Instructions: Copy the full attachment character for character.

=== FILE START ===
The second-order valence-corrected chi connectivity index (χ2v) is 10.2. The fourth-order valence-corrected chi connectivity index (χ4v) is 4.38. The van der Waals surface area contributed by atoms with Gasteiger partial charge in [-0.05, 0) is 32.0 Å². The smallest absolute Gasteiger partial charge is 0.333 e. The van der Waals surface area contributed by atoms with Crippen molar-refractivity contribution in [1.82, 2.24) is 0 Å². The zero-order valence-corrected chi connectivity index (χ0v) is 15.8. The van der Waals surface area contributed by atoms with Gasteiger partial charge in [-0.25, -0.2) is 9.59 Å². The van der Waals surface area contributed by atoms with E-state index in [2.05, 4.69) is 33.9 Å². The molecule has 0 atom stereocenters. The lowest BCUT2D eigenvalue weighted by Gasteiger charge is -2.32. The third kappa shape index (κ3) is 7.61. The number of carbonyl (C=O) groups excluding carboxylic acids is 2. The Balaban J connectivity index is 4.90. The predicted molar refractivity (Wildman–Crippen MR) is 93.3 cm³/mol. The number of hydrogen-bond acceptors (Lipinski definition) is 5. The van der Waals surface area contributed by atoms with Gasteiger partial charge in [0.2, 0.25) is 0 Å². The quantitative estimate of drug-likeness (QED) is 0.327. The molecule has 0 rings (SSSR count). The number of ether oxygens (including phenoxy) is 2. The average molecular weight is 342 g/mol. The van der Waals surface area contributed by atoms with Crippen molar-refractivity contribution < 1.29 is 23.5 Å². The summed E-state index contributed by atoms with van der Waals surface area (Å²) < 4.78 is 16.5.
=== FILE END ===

The second-order valence-corrected chi connectivity index (χ2v) is 10.2. The fourth-order valence-corrected chi connectivity index (χ4v) is 4.38. The van der Waals surface area contributed by atoms with Gasteiger partial charge in [-0.05, 0) is 32.0 Å². The smallest absolute Gasteiger partial charge is 0.333 e. The van der Waals surface area contributed by atoms with Crippen molar-refractivity contribution in [1.82, 2.24) is 0 Å². The zero-order valence-corrected chi connectivity index (χ0v) is 15.8. The van der Waals surface area contributed by atoms with Gasteiger partial charge in [-0.25, -0.2) is 9.59 Å². The van der Waals surface area contributed by atoms with E-state index in [2.05, 4.69) is 33.9 Å². The molecule has 0 atom stereocenters. The lowest BCUT2D eigenvalue weighted by Gasteiger charge is -2.32. The third kappa shape index (κ3) is 7.61. The number of carbonyl (C=O) groups excluding carboxylic acids is 2. The Balaban J connectivity index is 4.90. The predicted molar refractivity (Wildman–Crippen MR) is 93.3 cm³/mol. The number of hydrogen-bond acceptors (Lipinski definition) is 5. The van der Waals surface area contributed by atoms with Gasteiger partial charge in [0.2, 0.25) is 0 Å². The quantitative estimate of drug-likeness (QED) is 0.327. The molecule has 0 rings (SSSR count). The number of ether oxygens (including phenoxy) is 2. The average molecular weight is 342 g/mol. The van der Waals surface area contributed by atoms with Crippen molar-refractivity contribution < 1.29 is 23.5 Å². The summed E-state index contributed by atoms with van der Waals surface area (Å²) < 4.78 is 16.5.